Do you have any dollar store foam hearts left over from valentines day crafts? Don’t pack them up yet! I used some of ours to make this shamrock stamp.
what you need
Here are the pieces I used–three hearts and I cut the x into a stem shape. I used a bottle cap for the stamper. You could use just about anything…
the stamp
Here it is assembled and ready to go!
a little too much paint
For the past few years, I’ve seen people using these foam stickers as stamps, but I’ve never tried it with Juliet till now. We took a few times to figure out exactly how much paint worked best–here we got a little too much. Also, we found that the stamp slides across the paper very easily, so it is easy to smudge the shamrock if you are not really steady.
stamped shamrocks
But eventually, we got a few good ones.
shamrocks a plenty
Even the messy ones are pretty cute in a modern art kind of way.

I’m working on a St. Patrick’s Day booklist for you this week!
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We Play

how to display children’s artwork in your home

This is our art gallery in our home. It’s the door to the garage from the kitchen. Juliet figured out that the door was metal (and thus perfect for magnets), so we’ve been using it as a display place in addition to the refrigerator.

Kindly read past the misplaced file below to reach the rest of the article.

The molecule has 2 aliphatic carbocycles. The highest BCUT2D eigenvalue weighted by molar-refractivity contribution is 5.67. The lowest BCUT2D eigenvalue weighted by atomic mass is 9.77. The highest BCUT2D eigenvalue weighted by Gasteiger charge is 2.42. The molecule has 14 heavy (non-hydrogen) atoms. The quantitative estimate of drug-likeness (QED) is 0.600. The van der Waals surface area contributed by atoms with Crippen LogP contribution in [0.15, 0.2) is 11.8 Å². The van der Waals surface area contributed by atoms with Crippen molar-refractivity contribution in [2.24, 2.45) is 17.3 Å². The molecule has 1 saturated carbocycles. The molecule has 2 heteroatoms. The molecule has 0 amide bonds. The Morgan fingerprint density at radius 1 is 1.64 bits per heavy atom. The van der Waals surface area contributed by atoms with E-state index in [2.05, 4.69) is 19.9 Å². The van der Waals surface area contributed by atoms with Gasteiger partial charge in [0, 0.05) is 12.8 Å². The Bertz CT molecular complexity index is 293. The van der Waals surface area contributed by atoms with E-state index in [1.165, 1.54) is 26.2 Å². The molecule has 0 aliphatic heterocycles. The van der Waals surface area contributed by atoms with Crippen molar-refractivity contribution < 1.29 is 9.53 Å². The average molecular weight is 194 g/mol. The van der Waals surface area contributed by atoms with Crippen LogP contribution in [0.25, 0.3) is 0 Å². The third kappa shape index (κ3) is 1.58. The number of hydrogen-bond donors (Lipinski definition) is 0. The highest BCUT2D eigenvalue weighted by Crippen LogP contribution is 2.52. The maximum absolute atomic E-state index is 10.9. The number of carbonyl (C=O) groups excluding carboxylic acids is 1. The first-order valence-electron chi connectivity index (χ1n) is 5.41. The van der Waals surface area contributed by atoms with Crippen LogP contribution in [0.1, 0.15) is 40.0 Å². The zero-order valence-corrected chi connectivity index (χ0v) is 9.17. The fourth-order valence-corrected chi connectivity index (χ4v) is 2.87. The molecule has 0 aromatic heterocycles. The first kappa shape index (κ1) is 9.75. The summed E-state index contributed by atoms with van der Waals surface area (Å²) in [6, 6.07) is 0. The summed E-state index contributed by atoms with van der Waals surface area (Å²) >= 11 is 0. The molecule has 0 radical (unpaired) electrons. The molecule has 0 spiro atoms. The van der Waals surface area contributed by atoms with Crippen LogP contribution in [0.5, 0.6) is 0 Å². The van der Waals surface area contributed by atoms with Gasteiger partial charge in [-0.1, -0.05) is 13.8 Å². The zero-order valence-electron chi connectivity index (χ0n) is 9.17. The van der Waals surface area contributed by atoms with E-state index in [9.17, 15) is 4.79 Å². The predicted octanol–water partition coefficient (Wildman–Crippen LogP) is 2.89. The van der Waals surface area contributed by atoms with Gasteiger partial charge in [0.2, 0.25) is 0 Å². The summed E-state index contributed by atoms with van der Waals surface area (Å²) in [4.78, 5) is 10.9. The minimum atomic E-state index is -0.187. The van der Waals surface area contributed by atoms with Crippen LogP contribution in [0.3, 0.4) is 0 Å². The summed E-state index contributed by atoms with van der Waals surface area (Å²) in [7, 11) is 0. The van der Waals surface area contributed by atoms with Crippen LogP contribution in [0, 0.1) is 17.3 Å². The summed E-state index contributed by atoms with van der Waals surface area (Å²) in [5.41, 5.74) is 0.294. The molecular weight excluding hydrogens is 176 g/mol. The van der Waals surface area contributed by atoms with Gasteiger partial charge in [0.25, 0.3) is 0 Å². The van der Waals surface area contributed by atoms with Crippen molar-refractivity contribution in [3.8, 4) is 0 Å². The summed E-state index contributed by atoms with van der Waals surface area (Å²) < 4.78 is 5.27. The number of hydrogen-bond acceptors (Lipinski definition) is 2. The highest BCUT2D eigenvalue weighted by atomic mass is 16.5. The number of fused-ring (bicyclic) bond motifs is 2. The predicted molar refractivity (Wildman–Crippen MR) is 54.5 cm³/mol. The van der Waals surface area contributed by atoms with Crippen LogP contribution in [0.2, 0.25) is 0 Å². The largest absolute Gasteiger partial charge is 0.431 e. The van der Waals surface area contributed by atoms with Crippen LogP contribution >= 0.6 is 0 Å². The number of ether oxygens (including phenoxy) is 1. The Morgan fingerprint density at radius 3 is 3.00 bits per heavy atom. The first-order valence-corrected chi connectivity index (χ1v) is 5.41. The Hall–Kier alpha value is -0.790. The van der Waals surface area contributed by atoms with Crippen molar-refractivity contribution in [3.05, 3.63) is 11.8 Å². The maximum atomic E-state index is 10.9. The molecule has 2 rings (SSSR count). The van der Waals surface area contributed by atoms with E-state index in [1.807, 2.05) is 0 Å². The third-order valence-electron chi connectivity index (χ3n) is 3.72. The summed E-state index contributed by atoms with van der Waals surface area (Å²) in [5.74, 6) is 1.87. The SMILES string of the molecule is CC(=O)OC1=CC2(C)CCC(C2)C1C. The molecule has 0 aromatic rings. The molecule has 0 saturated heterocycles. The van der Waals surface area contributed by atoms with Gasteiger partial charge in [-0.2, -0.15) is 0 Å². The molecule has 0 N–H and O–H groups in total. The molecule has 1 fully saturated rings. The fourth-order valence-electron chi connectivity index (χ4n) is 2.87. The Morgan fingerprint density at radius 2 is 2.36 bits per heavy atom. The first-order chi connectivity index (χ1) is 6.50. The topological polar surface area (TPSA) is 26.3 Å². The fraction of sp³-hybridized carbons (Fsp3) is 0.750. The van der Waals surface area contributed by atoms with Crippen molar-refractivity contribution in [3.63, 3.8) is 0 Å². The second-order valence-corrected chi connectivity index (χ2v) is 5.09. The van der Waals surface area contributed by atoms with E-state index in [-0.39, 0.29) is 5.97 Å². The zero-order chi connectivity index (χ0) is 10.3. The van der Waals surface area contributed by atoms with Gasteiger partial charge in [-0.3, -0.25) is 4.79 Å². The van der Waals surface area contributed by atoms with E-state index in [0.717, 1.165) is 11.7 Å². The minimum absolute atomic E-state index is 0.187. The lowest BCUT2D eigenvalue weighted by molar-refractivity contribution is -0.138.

I’ve recently come across some exceptionally beautiful home galleries and wanted to share the links with you. These places truly inspire me.
I cannot get the¬†painted yellow frames¬†in this beautiful art space out of my mind. I am trying to figure out how to incorporate this idea in our new playroom…
I love this¬†creative use of office clips¬†for displaying botanical prints. I think it could be easily adapted to display children’s art in the living room.
This display of¬†framed children’s artwork¬†is one of my favorite DIY nursery art ideas.

Another¬†great use of bulldog clips–this one requires some carpentry skills…

Scroll down to the bottom of this post to see the corkboard nook.

More fabulous painted frames.

Magnetic trays anchored to the wall provide an easy-in-easy-out rotating art display.

I love the simplicity of a¬†string and clothespins¬†hung above a child’s bed.

I’ve been thinking about doing¬†something like this¬†up the stairway wall for a long time. Must find those clipboards!